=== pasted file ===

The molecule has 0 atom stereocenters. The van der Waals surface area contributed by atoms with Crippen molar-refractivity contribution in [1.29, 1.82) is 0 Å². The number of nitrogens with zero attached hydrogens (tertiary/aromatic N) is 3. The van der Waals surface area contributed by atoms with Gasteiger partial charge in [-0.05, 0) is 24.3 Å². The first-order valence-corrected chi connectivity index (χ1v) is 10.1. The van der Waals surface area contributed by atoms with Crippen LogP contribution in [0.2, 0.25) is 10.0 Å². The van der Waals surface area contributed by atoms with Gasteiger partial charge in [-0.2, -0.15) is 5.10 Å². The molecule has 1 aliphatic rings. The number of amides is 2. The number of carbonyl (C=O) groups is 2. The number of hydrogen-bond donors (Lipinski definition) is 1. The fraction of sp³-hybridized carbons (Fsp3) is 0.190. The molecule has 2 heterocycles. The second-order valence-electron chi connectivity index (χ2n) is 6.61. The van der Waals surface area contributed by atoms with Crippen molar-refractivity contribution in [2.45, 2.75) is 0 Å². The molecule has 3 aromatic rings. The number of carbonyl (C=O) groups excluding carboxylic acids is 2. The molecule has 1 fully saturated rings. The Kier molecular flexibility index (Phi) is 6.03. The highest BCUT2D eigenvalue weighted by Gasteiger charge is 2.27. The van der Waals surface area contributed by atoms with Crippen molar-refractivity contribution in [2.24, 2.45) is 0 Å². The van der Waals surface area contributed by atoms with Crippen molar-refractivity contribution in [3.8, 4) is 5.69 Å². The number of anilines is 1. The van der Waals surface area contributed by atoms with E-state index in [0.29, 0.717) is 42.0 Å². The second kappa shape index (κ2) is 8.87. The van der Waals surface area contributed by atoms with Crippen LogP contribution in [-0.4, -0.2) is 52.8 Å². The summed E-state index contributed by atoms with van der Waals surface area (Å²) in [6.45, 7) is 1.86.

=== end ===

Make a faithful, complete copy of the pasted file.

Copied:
The molecule has 0 atom stereocenters. The van der Waals surface area contributed by atoms with Crippen molar-refractivity contribution in [1.29, 1.82) is 0 Å². The number of nitrogens with zero attached hydrogens (tertiary/aromatic N) is 3. The van der Waals surface area contributed by atoms with Gasteiger partial charge in [-0.05, 0) is 24.3 Å². The first-order valence-corrected chi connectivity index (χ1v) is 10.1. The van der Waals surface area contributed by atoms with Crippen LogP contribution in [0.2, 0.25) is 10.0 Å². The van der Waals surface area contributed by atoms with Gasteiger partial charge in [-0.2, -0.15) is 5.10 Å². The molecule has 1 aliphatic rings. The number of amides is 2. The number of carbonyl (C=O) groups is 2. The number of hydrogen-bond donors (Lipinski definition) is 1. The fraction of sp³-hybridized carbons (Fsp3) is 0.190. The molecule has 2 heterocycles. The second-order valence-electron chi connectivity index (χ2n) is 6.61. The van der Waals surface area contributed by atoms with Crippen molar-refractivity contribution in [2.45, 2.75) is 0 Å². The molecule has 3 aromatic rings. The number of carbonyl (C=O) groups excluding carboxylic acids is 2. The molecule has 1 fully saturated rings. The Kier molecular flexibility index (Phi) is 6.03. The highest BCUT2D eigenvalue weighted by Gasteiger charge is 2.27. The van der Waals surface area contributed by atoms with Crippen molar-refractivity contribution in [2.24, 2.45) is 0 Å². The van der Waals surface area contributed by atoms with Crippen molar-refractivity contribution in [3.8, 4) is 5.69 Å². The number of anilines is 1. The van der Waals surface area contributed by atoms with E-state index in [0.29, 0.717) is 42.0 Å². The second kappa shape index (κ2) is 8.87. The van der Waals surface area contributed by atoms with Crippen LogP contribution in [-0.4, -0.2) is 52.8 Å². The summed E-state index contributed by atoms with van der Waals surface area (Å²) in [6.45, 7) is 1.86.